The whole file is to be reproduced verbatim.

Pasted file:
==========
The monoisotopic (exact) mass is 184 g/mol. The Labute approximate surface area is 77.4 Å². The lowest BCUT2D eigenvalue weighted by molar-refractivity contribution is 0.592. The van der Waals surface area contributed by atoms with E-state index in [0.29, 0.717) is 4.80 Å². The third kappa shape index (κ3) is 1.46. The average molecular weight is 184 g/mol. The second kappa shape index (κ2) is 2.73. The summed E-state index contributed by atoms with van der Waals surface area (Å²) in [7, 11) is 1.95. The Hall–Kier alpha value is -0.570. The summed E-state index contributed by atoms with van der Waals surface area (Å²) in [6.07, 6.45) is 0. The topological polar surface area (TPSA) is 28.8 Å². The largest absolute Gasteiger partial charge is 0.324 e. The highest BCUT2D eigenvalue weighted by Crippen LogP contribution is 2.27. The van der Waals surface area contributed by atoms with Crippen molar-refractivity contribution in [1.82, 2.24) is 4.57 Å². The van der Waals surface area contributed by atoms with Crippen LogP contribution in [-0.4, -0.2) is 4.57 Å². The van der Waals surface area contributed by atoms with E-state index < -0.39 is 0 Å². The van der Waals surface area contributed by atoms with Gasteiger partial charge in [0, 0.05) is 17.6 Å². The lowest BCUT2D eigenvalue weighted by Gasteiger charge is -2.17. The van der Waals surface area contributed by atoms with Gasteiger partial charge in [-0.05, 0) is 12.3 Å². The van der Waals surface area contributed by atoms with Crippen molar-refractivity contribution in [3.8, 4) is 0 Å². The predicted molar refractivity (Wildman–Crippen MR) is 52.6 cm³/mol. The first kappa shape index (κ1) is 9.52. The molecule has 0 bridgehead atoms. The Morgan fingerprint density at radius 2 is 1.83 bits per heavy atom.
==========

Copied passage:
The monoisotopic (exact) mass is 184 g/mol. The Labute approximate surface area is 77.4 Å². The lowest BCUT2D eigenvalue weighted by molar-refractivity contribution is 0.592. The van der Waals surface area contributed by atoms with E-state index in [0.29, 0.717) is 4.80 Å². The third kappa shape index (κ3) is 1.46. The average molecular weight is 184 g/mol. The second kappa shape index (κ2) is 2.73. The summed E-state index contributed by atoms with van der Waals surface area (Å²) in [7, 11) is 1.95. The Hall–Kier alpha value is -0.570. The summed E-state index contributed by atoms with van der Waals surface area (Å²) in [6.07, 6.45) is 0. The topological polar surface area (TPSA) is 28.8 Å². The largest absolute Gasteiger partial charge is 0.324 e. The highest BCUT2D eigenvalue weighted by Crippen LogP contribution is 2.27. The van der Waals surface area contributed by atoms with Crippen molar-refractivity contribution in [1.82, 2.24) is 4.57 Å². The van der Waals surface area contributed by atoms with Crippen LogP contribution in [-0.4, -0.2) is 4.57 Å². The van der Waals surface area contributed by atoms with E-state index < -0.39 is 0 Å². The van der Waals surface area contributed by atoms with Gasteiger partial charge in [0, 0.05) is 17.6 Å². The lowest BCUT2D eigenvalue weighted by Gasteiger charge is -2.17. The van der Waals surface area contributed by atoms with Gasteiger partial charge in [-0.05, 0) is 12.3 Å². The van der Waals surface area contributed by atoms with Crippen molar-refractivity contribution in [3.8, 4) is 0 Å². The predicted molar refractivity (Wildman–Crippen MR) is 52.6 cm³/mol. The first kappa shape index (κ1) is 9.52. The molecule has 0 bridgehead atoms. The Morgan fingerprint density at radius 2 is 1.83 bits per heavy atom.